At Donor Launch, Learning Alliance details precious progress


The Learning Alliance blasted off with a Donor Launch Party at the John’s Island Club to promote its Moonshot Mission of having 90 percent of Indian River County children reading at grade level by the end of third grade.

Ray Oglethorpe, TLA founder and board chairman, welcomed guests after a three-year pandemic hiatus, saying that despite the tumultuous past few years, there is also good news.

“The Learning Alliance is still here. Not only are we still here, but we’re also pleased to be in a strong, strong partnership with the School District of Indian River County and the superintendent, Dr. David Moore. Stronger than ever. We have a lot to celebrate this evening,” said Oglethorpe.

He explained that TLA currently provides funding for Early Literacy Coaches and Interventionists in the local elementary schools, which has made a significant difference in county literacy scores.

Each year, TLA supports 4,500 students in kindergarten through third grade through in-school, afterschool and summer programs; trains and supports 350 teachers; assists families with children from birth to kindergarten through the Moonshot Families program; and last year distributed 5,000 books and 1,500 Literacy Kits to families needing additional support.

Oglethorpe said TLA has gained national recognition, by earning its 10th Campaign for Grade-Level Reading Award and said that the school district’s ranking has gone from 28th to 12th out of 67 districts in Florida.

“When you live on this barrier island, you don’t realize that there’s another world over there. This school district is one of the poorest in the state of Florida,” said Oglethorpe. Despite that challenge, he said the increased ranking is the result of the dedicated staff at the school district and TLA.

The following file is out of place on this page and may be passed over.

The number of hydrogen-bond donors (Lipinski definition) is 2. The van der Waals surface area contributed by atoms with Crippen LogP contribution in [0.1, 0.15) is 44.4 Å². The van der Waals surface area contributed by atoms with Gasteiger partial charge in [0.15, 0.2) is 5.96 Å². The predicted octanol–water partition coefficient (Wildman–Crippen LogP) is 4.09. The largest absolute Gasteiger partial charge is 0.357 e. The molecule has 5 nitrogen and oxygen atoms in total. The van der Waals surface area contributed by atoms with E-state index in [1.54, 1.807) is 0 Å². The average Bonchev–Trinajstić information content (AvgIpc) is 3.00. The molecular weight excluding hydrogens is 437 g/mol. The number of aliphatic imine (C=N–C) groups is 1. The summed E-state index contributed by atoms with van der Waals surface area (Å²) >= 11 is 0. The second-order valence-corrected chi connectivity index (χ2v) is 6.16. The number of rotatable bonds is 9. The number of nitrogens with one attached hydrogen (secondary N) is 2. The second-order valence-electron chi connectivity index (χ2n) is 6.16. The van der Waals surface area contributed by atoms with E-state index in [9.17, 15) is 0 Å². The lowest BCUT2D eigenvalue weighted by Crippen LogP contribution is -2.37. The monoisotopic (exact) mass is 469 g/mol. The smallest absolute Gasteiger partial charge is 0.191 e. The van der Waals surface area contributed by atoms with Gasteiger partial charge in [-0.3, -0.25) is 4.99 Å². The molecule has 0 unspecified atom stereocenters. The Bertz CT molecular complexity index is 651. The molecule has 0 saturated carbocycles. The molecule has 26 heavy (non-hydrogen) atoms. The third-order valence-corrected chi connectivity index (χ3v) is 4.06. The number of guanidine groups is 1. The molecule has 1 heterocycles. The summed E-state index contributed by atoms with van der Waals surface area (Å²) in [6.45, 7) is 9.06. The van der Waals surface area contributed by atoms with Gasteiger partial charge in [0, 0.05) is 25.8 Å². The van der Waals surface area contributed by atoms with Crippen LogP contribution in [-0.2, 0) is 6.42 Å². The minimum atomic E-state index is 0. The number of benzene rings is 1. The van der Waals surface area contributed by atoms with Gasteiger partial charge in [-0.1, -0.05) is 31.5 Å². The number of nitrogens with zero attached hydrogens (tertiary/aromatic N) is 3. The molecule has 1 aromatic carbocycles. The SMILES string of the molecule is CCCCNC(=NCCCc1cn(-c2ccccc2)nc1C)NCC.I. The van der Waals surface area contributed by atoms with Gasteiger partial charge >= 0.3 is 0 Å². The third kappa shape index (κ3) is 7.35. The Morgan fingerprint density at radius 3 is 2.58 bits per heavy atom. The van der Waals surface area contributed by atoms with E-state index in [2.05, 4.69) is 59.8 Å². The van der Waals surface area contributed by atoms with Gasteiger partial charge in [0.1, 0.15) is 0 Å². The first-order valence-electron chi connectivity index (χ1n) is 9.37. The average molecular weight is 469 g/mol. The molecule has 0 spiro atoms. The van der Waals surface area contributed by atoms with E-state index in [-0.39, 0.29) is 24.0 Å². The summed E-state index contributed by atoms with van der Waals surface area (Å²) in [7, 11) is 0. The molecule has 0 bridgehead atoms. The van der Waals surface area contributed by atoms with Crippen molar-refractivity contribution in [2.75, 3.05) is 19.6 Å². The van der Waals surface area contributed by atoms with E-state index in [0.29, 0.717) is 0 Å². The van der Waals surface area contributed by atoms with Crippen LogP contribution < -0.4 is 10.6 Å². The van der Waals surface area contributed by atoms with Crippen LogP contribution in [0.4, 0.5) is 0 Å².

“Even with all these successes, we’re still a way from our 90 percent literacy goal,” he cautioned, adding that COVID-19 has impacted education across the country.

“Our country has stepped back to where it was in 1992. That’s the impact that COVID-19 has had on the education system in the United States. All the gains that have happened over the last two decades – poof! – have gone away,” he said.

“Fortunately here, thanks to the people in this room, we’re in much better shape than the rest of the country. It’s no longer just two moms and a crazy guy [referring to founders Barbara Hammond, Liz Remington and himself] who supported them behind this thing. We now have the State of Florida, who has decided that maybe what we’re doing down here in Indian River County is right,” said Oglethorpe.

He explained that Florida has co-opted policies and curriculum that TLA supports, along with its Moonshot Moment slogan and goal of 90 percent grade level reading.

Oglethorpe said TLA is “pushing the pedal to the metal” by increasing its budget by 33 percent, adding $1.2 million to overcome the impact of COVID-19, and by launching a Moonshot Acceleration School at Vero Beach Elementary School.

“We’re accelerating support to teachers at this specific school so it can serve as a model to all other schools in our county,” said Superintendent Moore, noting that donor funding has made the Acceleration School a reality.

“What we’re seeing at that particular school is growth head over toe. We are really seeing significant improvements,” said Moore.

“We’re creating what we call a playbook about how to transform and improve an elementary school in order to ensure by third grade every single student walks out of there at three or above,” said Moore, noting that staff from other elementary schools are being brought in to observe the practices, skills, and behaviors that have been developed.

“What you all have done over the last 12 years is really propel this system forward. Some of the success that we have, and we celebrate as a school system, is purely in place because of the expectation you all have created across this entire community,” he added.

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Photos by Joshua Kodis

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